Osteoporosis is a bone disease in which the bones become increasingly weak and brittle, often resulting in fractures. People with this condition may have bones so brittle they can be broken simply by a violent cough. Osteoporosis is a serious condition, but often a preventable one, and knowing one's risk factors is the first step in prevention.
Some risk factors for this condition are beyond control, but it is important to be aware of them nevertheless. In age groups under 75, women are at higher risk of osteoporosis than men. In fact, women are twice as likely as men to suffer an osteoporosis-related fracture. This is in part because women tend to have less bone mass than men and to live longer.
Age is a major risk factor for this condition. Bones weaken as we age, making the disease a greater threat for older people. Another risk factor is body type. Those with smaller frames are more prone to osteoporosis.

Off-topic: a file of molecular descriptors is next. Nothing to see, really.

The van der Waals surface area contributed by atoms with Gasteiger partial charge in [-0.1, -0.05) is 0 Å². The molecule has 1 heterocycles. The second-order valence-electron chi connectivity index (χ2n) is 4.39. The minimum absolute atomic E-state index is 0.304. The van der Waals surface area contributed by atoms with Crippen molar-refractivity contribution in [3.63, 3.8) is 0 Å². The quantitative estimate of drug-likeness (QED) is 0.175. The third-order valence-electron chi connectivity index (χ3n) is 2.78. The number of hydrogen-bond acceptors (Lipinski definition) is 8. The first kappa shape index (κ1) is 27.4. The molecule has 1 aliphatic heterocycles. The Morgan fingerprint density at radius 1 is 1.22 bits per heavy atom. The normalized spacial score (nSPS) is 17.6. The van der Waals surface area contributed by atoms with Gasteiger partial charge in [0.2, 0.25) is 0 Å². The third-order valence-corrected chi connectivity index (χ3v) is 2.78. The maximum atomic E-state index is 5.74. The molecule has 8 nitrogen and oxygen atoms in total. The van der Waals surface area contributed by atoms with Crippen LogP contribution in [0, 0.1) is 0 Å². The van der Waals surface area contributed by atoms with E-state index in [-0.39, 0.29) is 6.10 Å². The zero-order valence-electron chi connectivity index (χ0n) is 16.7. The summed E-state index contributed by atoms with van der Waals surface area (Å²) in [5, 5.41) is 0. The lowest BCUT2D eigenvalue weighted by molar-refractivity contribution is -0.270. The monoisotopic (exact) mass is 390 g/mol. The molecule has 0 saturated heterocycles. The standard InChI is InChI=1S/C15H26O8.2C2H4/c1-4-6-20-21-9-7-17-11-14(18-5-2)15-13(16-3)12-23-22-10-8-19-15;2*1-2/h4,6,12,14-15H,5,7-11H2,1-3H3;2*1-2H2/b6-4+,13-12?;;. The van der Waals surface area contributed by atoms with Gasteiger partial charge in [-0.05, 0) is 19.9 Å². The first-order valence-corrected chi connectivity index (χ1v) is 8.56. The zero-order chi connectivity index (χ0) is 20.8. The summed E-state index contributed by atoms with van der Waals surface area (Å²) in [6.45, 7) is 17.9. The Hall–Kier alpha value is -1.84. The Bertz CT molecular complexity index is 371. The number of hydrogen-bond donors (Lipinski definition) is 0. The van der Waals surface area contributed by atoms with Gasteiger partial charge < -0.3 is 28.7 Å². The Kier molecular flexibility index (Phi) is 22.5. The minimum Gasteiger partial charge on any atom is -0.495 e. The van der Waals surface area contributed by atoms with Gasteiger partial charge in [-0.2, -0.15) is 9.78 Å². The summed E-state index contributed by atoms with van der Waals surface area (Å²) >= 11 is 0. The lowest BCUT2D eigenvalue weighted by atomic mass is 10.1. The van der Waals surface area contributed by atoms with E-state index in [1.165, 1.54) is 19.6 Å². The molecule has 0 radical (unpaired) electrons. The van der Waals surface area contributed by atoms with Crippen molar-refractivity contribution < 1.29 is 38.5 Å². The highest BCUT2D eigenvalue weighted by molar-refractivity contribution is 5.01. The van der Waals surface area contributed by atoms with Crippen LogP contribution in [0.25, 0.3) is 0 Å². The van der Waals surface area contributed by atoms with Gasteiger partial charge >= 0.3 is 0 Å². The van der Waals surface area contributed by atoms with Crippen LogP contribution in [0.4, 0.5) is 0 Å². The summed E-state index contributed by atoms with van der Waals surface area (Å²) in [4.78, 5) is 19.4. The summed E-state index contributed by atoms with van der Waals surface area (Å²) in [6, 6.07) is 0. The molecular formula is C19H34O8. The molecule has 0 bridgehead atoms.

People of Caucasian and Southeast Asian descent are at greater risk of developing the disease than other racial groups. In addition, family history is significant. If a family member, especially a brother or sister, has had this condition, the risk of developing the disease oneself is increased.
Other risk factors for osteoporosis are a matter of lifestyle. Smoking, alcoholism, excessive consumption of soda, and low calcium intake are all risk factors. A sedentary lifestyle can also put one at risk.
Certain medications increase one's risk of bone degeneration, including corticosteroids, along with certain diuretics, antacids, and anti-seizure medications. Always be aware of the possible side effects of any drugs you are taking, either prescription or over-the-counter. Exposure to estrogen and thyroid hormone over a lifetime also put one at risk for osteoporosis. Both hormones may be naturally released in the body or included in medication.
Some medical conditions put the patient at increased risk for osteoporosis. These include eating disorders like anorexia nervosa, breast cancer, hyperparathyroidism, Crohn's disease, Cushing's disease, and depression.
If you or someone in your care has any of the risk factors for osteoporosis, discuss them with your doctor and begin taking steps to build healthier bones. Exercise and a healthy lifestyle, along with adequate amounts of calcium and vitamin D, can help keep bones strong.